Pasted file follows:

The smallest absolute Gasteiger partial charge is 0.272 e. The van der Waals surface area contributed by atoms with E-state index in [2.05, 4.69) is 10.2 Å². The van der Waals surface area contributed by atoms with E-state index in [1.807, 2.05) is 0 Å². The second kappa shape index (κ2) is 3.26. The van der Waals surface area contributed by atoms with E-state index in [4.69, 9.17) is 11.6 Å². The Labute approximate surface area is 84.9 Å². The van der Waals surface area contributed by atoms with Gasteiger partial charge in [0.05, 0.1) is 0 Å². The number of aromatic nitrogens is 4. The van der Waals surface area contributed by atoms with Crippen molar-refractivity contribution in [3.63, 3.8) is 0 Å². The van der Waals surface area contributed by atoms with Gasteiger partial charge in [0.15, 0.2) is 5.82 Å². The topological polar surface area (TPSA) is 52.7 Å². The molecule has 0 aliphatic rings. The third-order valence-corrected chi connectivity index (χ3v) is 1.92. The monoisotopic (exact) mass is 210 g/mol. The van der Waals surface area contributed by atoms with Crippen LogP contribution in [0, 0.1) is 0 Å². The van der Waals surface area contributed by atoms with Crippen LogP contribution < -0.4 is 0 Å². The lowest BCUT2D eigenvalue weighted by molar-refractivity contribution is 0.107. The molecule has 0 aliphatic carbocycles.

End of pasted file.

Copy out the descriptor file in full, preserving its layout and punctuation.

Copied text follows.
The smallest absolute Gasteiger partial charge is 0.272 e. The van der Waals surface area contributed by atoms with E-state index in [2.05, 4.69) is 10.2 Å². The van der Waals surface area contributed by atoms with E-state index in [1.807, 2.05) is 0 Å². The second kappa shape index (κ2) is 3.26. The van der Waals surface area contributed by atoms with E-state index in [4.69, 9.17) is 11.6 Å². The Labute approximate surface area is 84.9 Å². The van der Waals surface area contributed by atoms with Gasteiger partial charge in [0.05, 0.1) is 0 Å². The number of aromatic nitrogens is 4. The van der Waals surface area contributed by atoms with Crippen molar-refractivity contribution in [3.63, 3.8) is 0 Å². The van der Waals surface area contributed by atoms with Gasteiger partial charge in [0.15, 0.2) is 5.82 Å². The topological polar surface area (TPSA) is 52.7 Å². The molecule has 0 aliphatic rings. The third-order valence-corrected chi connectivity index (χ3v) is 1.92. The monoisotopic (exact) mass is 210 g/mol. The van der Waals surface area contributed by atoms with Crippen LogP contribution in [0, 0.1) is 0 Å². The van der Waals surface area contributed by atoms with Crippen LogP contribution < -0.4 is 0 Å². The lowest BCUT2D eigenvalue weighted by molar-refractivity contribution is 0.107. The molecule has 0 aliphatic carbocycles.